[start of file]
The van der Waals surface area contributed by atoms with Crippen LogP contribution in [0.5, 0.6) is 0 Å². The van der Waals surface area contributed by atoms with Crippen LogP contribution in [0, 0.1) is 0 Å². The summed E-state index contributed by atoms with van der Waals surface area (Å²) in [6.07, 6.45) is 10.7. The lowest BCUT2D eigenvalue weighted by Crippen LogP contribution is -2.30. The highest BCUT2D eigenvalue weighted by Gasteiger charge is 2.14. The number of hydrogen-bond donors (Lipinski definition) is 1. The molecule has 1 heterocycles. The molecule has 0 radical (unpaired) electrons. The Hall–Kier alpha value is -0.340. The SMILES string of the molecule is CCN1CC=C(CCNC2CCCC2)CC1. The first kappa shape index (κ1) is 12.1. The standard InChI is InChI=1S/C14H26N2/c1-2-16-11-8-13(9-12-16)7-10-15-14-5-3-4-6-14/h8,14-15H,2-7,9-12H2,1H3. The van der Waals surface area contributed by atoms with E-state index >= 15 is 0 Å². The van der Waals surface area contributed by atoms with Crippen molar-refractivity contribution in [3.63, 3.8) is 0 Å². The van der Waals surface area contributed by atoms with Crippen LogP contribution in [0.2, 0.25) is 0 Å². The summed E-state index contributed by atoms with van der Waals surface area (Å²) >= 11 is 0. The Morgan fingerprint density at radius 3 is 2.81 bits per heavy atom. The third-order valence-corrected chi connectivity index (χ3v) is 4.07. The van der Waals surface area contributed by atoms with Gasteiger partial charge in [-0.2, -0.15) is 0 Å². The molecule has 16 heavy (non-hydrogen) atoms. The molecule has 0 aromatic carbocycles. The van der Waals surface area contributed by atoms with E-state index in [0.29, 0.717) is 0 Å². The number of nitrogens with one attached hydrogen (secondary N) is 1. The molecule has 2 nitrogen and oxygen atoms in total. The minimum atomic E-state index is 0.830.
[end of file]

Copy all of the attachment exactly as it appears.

The van der Waals surface area contributed by atoms with Crippen LogP contribution in [0.5, 0.6) is 0 Å². The van der Waals surface area contributed by atoms with Crippen LogP contribution in [0, 0.1) is 0 Å². The summed E-state index contributed by atoms with van der Waals surface area (Å²) in [6.07, 6.45) is 10.7. The lowest BCUT2D eigenvalue weighted by Crippen LogP contribution is -2.30. The highest BCUT2D eigenvalue weighted by Gasteiger charge is 2.14. The number of hydrogen-bond donors (Lipinski definition) is 1. The molecule has 1 heterocycles. The molecule has 0 radical (unpaired) electrons. The Hall–Kier alpha value is -0.340. The SMILES string of the molecule is CCN1CC=C(CCNC2CCCC2)CC1. The first kappa shape index (κ1) is 12.1. The standard InChI is InChI=1S/C14H26N2/c1-2-16-11-8-13(9-12-16)7-10-15-14-5-3-4-6-14/h8,14-15H,2-7,9-12H2,1H3. The van der Waals surface area contributed by atoms with E-state index >= 15 is 0 Å². The van der Waals surface area contributed by atoms with Crippen molar-refractivity contribution in [3.63, 3.8) is 0 Å². The van der Waals surface area contributed by atoms with Crippen LogP contribution in [0.2, 0.25) is 0 Å². The summed E-state index contributed by atoms with van der Waals surface area (Å²) >= 11 is 0. The Morgan fingerprint density at radius 3 is 2.81 bits per heavy atom. The third-order valence-corrected chi connectivity index (χ3v) is 4.07. The van der Waals surface area contributed by atoms with Gasteiger partial charge in [-0.2, -0.15) is 0 Å². The molecule has 16 heavy (non-hydrogen) atoms. The molecule has 0 aromatic carbocycles. The van der Waals surface area contributed by atoms with E-state index in [0.29, 0.717) is 0 Å². The number of nitrogens with one attached hydrogen (secondary N) is 1. The molecule has 2 nitrogen and oxygen atoms in total. The minimum atomic E-state index is 0.830.